Hotels in Thailand are starting to see the green shoots of recovery, following a dismal first half of 2014.
According to the full-year data from STR Global, the recovery began late in the third quarter of last year and “blossomed” in Q4, as guests started to return to the country following months of political strife.
Revenue per available room (revPAR) increased 2.5% year-on-year in the final quarter of 2014, and Bangkok‘s Q4 occupancy was the highest recorded by STR Global since 2006.
But this late surge couldn’t help Thailand’s hotel industry overcome such a poor first half, and the country ended the year with an overall occupancy decline of 11.3% compared to 2013.
This slide was largely driven by Bangkok, which bore the brunt of the year’s unrest. The Thai capital registered a 16.2% decline in occupancy last year, and for more than six months of the year it was down 20%.
Phuket’s occupancy dropped 5.7% year-on-year, while Koh Samui “held up reasonably well”, according to STR Global, with a full-year occupancy dip of just 1.6% compared to 2013.
In local currency terms, Thailand’s average daily rate (ADR) actually increased 2.6% in 2014, which is a positive sign that despite the declining demand, hoteliers did not resort to major discounting.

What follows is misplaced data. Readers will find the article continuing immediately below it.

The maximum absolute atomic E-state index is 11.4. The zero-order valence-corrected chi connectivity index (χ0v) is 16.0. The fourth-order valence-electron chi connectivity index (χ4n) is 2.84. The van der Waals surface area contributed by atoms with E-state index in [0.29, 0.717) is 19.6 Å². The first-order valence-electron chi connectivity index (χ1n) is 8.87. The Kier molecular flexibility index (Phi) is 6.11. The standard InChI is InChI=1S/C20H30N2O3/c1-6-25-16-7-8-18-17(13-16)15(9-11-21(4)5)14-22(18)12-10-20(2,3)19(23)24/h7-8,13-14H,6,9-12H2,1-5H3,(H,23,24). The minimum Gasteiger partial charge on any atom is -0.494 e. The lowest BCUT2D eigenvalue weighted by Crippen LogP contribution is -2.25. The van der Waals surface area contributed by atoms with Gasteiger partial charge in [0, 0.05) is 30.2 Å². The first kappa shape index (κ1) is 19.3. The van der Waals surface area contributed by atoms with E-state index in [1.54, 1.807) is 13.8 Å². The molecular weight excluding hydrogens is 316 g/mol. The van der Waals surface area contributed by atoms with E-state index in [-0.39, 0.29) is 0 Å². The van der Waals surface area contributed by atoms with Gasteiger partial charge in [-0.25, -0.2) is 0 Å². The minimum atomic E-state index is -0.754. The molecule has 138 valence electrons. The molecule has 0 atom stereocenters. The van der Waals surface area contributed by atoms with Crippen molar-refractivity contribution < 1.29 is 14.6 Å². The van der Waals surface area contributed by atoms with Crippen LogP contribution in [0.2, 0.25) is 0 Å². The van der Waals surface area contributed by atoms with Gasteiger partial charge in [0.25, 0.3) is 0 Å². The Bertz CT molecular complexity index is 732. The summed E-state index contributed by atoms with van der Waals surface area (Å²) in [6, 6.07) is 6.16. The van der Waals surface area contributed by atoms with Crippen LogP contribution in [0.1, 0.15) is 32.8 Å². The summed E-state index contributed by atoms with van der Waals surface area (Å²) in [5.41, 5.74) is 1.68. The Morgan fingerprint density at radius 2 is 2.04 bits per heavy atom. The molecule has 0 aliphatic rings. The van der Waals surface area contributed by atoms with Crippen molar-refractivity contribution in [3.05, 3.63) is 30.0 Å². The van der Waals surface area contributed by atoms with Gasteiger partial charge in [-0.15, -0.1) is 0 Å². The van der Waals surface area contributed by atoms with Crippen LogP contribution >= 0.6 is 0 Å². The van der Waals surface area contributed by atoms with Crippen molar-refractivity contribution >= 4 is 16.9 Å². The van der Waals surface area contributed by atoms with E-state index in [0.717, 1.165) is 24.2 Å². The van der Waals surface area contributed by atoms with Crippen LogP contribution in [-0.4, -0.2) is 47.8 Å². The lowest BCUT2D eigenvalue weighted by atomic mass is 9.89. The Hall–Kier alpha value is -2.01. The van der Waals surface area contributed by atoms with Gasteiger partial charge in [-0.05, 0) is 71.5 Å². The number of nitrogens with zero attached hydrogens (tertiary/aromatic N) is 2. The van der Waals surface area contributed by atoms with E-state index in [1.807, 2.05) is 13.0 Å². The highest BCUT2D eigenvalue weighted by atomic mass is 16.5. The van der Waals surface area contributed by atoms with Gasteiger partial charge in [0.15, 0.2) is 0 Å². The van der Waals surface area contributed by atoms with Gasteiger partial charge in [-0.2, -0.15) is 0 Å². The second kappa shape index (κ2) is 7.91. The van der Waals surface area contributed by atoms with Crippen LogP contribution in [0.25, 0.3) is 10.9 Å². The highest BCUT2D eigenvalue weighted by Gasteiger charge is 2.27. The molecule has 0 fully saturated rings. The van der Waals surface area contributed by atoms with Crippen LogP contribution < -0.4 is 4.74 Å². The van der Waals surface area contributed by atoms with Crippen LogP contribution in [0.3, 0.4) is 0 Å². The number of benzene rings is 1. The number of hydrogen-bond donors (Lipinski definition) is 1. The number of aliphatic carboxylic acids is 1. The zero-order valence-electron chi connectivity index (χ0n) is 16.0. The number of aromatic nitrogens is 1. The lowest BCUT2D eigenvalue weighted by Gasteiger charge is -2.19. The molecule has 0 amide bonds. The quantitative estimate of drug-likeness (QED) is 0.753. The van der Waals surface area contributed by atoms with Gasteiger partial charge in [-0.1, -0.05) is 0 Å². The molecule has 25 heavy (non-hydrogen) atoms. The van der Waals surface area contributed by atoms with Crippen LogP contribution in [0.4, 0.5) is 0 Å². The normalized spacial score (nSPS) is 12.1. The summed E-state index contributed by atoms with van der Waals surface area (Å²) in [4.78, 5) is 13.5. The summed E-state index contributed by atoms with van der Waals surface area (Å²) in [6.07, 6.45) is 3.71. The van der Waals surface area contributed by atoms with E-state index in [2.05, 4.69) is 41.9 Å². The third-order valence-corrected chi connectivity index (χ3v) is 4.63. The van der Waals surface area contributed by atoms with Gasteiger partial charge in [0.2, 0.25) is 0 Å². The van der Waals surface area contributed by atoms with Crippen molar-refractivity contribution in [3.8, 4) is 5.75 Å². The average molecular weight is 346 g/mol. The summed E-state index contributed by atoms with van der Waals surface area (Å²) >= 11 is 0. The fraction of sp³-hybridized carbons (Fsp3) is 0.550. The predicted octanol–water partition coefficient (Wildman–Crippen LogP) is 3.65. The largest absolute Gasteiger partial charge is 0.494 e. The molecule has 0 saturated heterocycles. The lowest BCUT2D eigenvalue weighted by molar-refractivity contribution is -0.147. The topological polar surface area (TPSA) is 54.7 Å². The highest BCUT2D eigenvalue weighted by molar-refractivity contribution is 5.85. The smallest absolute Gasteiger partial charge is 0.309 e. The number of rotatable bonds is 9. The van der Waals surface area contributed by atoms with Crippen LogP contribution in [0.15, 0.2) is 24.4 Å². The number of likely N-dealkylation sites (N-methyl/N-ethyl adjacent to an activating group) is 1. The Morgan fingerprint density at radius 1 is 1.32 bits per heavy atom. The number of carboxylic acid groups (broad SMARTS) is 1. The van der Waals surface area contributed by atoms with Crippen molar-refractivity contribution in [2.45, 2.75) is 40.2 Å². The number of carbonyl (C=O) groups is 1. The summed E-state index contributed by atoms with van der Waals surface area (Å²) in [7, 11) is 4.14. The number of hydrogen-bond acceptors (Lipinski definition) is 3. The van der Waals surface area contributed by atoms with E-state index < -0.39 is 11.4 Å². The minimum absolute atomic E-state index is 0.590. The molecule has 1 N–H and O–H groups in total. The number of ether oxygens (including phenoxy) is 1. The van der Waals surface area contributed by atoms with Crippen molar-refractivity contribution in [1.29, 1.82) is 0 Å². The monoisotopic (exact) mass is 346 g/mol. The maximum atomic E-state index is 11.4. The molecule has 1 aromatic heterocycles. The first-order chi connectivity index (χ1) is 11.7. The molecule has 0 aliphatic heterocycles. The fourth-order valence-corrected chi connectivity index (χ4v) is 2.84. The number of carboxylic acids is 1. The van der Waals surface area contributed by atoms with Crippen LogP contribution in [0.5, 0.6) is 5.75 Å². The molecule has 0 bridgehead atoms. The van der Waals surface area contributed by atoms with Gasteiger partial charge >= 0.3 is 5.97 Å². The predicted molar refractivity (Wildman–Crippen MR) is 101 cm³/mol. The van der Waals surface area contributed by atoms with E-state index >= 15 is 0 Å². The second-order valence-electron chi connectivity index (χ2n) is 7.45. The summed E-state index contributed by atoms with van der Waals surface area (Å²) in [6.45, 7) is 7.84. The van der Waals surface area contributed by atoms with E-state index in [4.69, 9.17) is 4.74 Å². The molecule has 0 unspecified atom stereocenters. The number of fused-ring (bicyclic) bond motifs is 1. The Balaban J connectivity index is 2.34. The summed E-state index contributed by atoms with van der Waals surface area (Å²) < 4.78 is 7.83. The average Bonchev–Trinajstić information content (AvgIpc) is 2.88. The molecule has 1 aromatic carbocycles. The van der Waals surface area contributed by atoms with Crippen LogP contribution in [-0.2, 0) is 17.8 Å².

And STR Global also noted the “impressive” performance of Chiang Mai, which offset a 4.2% decline in occupancy with rising rates, which actually led to the city experiencing a full-year increase in terms of revPAR. Pattaya however, suffered more due to a 10% decline in occupancy.
The performance of Thailand’s hotel sector has been helped by the relatively slow expansion of room supply. STR Global said it “hasn’t seen such low supply growth in Thailand as a whole for 10 years”, with Bangkok being the main contributing market to that trend.
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